|California NORML Director Dale Gieringer says medical marijuana can dramatically reduce use of costly prescription drugs.
On July 11, the White House, with little fanfare, issued its annual (and long overdue) 2011 National Drug Control Strategy Report. â€śAs usual, the White Houseâ€™s official justification for the ongoing multigenerational drug war was light on facts and heavy on rhetoric, particularly as it pertained to the federal governmentâ€™s fixation with criminalizing cannabis,â€ť said Paul Armentano, NORML (National Organization for the Reform of Marijuana Laws) Deputy Director.
And after nine years of regulatory delay, the Drug Enforcement Administration has rejected a petition by a coalition of groups including California NORML to reschedule marijuana for medical use. The response came only after advocates sued in federal court for unreasonable delay. The petition, filed in 2002 by the Cannabis Rescheduling Coalition, cited a growing body of scientific evidence plus the approval of medical marijuana in several states as grounds that marijuana qualifies as having â€śaccepted medical useâ€ť and should be removed from Schedule One, which includes heroin and other nonmedical drugs.
The DEA countered that none of the evidence was valid since it did not meet the standard of FDA new drug application trials. The DEA cited a five-year old Department of Health and Human Services paper claiming that marijuana did not have medical use. While referencing innumerable studies showing potential health risks of marijuana, it failed to reference any of the hundreds of studies showing medical efficacy of marijuana on the grounds that they did not meet the standard of well-controlled, large-scale, double blind FDA approval trials. However, none of the negative evidence cited by the government met that standard either.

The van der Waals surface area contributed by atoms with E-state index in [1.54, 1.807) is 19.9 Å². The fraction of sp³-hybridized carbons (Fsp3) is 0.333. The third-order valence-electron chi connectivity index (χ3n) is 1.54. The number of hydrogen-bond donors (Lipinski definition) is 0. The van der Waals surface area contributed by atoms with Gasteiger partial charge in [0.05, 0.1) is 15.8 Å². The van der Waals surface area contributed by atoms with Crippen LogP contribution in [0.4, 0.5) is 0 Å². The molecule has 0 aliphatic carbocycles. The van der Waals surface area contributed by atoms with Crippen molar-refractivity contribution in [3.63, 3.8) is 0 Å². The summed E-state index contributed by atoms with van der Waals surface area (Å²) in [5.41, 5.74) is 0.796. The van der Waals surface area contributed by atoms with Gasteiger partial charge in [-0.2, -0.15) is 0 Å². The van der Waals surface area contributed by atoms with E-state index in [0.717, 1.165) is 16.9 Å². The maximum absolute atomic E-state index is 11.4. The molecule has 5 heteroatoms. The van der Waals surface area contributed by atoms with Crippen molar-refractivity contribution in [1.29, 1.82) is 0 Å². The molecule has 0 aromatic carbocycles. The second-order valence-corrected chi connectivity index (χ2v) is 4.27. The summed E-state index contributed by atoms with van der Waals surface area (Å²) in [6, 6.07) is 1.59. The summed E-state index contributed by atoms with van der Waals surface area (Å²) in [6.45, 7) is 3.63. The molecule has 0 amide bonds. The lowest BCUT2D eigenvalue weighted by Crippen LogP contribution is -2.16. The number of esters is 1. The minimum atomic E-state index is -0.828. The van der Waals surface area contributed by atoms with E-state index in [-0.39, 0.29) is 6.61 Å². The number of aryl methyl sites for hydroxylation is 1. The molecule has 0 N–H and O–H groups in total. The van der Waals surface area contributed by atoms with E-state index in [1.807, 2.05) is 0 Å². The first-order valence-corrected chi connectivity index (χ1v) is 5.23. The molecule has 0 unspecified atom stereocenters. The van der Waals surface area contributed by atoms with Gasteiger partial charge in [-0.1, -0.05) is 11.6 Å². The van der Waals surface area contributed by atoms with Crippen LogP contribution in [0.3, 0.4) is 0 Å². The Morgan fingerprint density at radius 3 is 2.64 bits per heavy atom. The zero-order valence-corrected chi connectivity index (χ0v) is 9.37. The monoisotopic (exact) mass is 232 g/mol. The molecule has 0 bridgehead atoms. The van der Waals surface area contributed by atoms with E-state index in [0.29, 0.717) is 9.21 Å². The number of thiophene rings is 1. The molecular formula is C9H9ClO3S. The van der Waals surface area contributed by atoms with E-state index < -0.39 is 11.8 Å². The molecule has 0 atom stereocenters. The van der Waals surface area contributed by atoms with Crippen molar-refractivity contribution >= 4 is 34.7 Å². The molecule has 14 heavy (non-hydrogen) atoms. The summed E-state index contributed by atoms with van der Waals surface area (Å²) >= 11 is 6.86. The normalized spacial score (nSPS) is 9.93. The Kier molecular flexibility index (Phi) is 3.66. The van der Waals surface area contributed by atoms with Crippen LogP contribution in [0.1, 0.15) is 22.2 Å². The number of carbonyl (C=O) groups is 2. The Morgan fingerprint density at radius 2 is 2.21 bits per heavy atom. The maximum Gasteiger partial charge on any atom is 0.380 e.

The DEA failed to mention that it has deliberately obstructed FDA trials from taking place by denying the approval of a research-grade marijuana growing facility at the University of Massachusetts, contrary to the recommendation of its own administrative law judge. The only existing legal source of marijuana for U.S. researchers is the National Institute on Drug Abuse, which has stated that it will not pursue FDA studies of the drug for medical use.
â€śThe government has created a Catch-22 situation, in which the DEA is free to ignore mounting scientific evidence and the experience of countless physicians and users who have found medical marijuana effective, in order to protect its bureaucratic position,â€ť said California NORML director Dale Gieringer, who helped author the rescheduling petition. â€śThe governmentâ€™s response raises serious questions about its competence to manage Americansâ€™ health care.â€ť
Gieringer pointed out that surveys have shown that patients who use medical marijuana can dramatically reduce their use of other, more costly but less effective FDA-approved prescription drugs. â€śYet DEA drug bureaucrats are deliberately ignoring these facts so as to protect their bloated agency,â€ť Gieringer said.
Advocates are now planning how to challenge the DEA decision. Medical marijuana advocates are supporting a bill by Representative Barney Frank (D-MA), the Stateâ€™s Medical Marijuana Protection Act of 2011(HR 1983), which would end marijuanaâ€™s Schedule One status and let states regulate its medical availability.
Under a policy recently reaffirmed by the Obama administration, the federal government has arrested, charged, threatened, and/or imprisoned hundreds of individuals in states with legal medical marijuana for violating federal laws. California NORML is calling on Congress to investigate the DEAâ€™s malfeasance with regards to medical marijuana.